Animal Testing Controversy

Topics: Animal testing, Animal, Testing cosmetics on animals Pages: 6 (1872 words) Published: November 19, 2012
Animal Testing Controversy
When shopping at a store, no one ever thinks when he or she buys makeup, cleaning products, deodorant or lotion, that it has potentially hurt an innocent animal. In fact, millions of animals die every year due to a chemical drug. Those animals harmed never got a chance to live a normal, animal life; instead, they were put into cages and locked up for years at a time. While animal testing can be used to ensure the safety of certain drugs for humans, potentially killing or harming the animal being tested deems this practice wrong because it is immoral to kill or injure an innocent animal.

An animal being subjected to testing is not fair; that animal did nothing wrong to deserve to be treated as an experiment. Like humans, animals are creatures living and breathing on this world too. How is it acceptable that creatures almost equal to us humans are treated like scum? Stated in the article “Controversy of Animal Testing” by Ian Murnaghan, “One key argument against animal testing involves the inability of animals to consent to the tests. Humans... can make an informed decision to consent while animals have tests forced upon them, with no choice.” As Murnaghan said, animals do not have the choice to decide whether they’ll be tested on or not, for they are obviously unable to speak. However, given the opportunity for an animal to have a voice, the likelihood that they’d reject the proposal of a test is highly likely. During an animal test, it may involve pain, suffering and discomfort. Although researchers try their best to minimize the pain, they aren't able to completely prevent any from happening. For the reason that an innocent animal is suffering against their free will, animal testing should be eliminated for the testing of drugs and other substances.

All beings respond differently to various kinds of drugs and chemicals applied on them for testing. Since they react in so many different ways, it is very hard to conclude any results from the data they receive. As Murnaghan says in the article “Using Animals for Testing: Pros Versus Cons,” “the reaction of a drug in an animal's body is quite different from the reaction in a human. The main criticism here is that some believe animal testing is unreliable.” Like Murnaghan stated, it is almost pointless to even test animals on certain drugs and chemicals because they all have different responses to everything. For instance, morphine, which is a commonly used drug for pain relief, calms humans, whereas for cats, it excites them. Varied reactions from a drug emphasizes that humans and animals are different creatures, therefore, why test on animals expecting results related to how humans will react? That simply does not make sense. While researchers may search for drug and chemical questions through the testing of animals, the results are figured to be invalid due to the fact that our bodies are composed differently, thus deeming animal testing as unnecessary and wrong.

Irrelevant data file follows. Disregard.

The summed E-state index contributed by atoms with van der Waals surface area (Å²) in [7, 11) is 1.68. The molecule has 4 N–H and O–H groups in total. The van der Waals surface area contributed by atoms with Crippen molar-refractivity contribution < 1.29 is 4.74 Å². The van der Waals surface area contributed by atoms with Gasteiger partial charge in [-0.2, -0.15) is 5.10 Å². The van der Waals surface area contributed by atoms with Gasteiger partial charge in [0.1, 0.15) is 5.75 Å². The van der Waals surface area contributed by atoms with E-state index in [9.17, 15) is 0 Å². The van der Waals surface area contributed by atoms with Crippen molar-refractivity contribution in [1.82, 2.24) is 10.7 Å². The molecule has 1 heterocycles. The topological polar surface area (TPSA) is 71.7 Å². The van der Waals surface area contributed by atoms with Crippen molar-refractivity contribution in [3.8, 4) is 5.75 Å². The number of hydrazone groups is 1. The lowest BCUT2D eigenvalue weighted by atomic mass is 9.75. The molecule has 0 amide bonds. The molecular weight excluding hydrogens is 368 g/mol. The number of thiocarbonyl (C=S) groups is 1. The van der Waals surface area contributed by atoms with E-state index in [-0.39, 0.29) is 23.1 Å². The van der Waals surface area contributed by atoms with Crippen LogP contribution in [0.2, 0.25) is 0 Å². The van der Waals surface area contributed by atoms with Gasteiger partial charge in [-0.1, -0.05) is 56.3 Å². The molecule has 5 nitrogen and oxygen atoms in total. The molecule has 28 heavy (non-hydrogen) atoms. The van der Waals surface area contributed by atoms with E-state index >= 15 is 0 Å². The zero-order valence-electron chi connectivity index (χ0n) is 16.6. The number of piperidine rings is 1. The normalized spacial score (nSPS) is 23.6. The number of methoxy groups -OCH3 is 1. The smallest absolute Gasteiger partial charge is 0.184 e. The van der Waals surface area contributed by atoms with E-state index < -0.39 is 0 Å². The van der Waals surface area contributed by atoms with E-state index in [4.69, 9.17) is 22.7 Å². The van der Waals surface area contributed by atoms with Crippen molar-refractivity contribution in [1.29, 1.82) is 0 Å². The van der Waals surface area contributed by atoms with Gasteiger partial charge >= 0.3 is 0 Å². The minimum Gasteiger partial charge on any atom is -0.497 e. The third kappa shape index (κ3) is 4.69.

Not only are animals harmed and potentially killed while being tested on, but their living conditions are inhumane and unfair. Arrays of cages are what researchers keep animals in. Small animals, like hamsters, rats and mice, are typically kept in clear or white plastic boxes about the size of a shoebox. Animals a bit bigger, such as guinea pigs, live in larger boxes about twice the size of a shoebox but more than one animal lives in a box. Larger animals like dogs, cats, and primates usually live in wire cages. Should these animals be kept in these circumstances their entire lives? Heartbreakingly, most animals stay in their cages all the time except when they are being used in experiments. What kind of life is that? On one hand, strict laws insure that the cages are warm, clean, and big enough. However, they are still kept in cages; a cage can never be as interesting, stimulating, or open as a natural habitat. On the PETA website, a startling image is...
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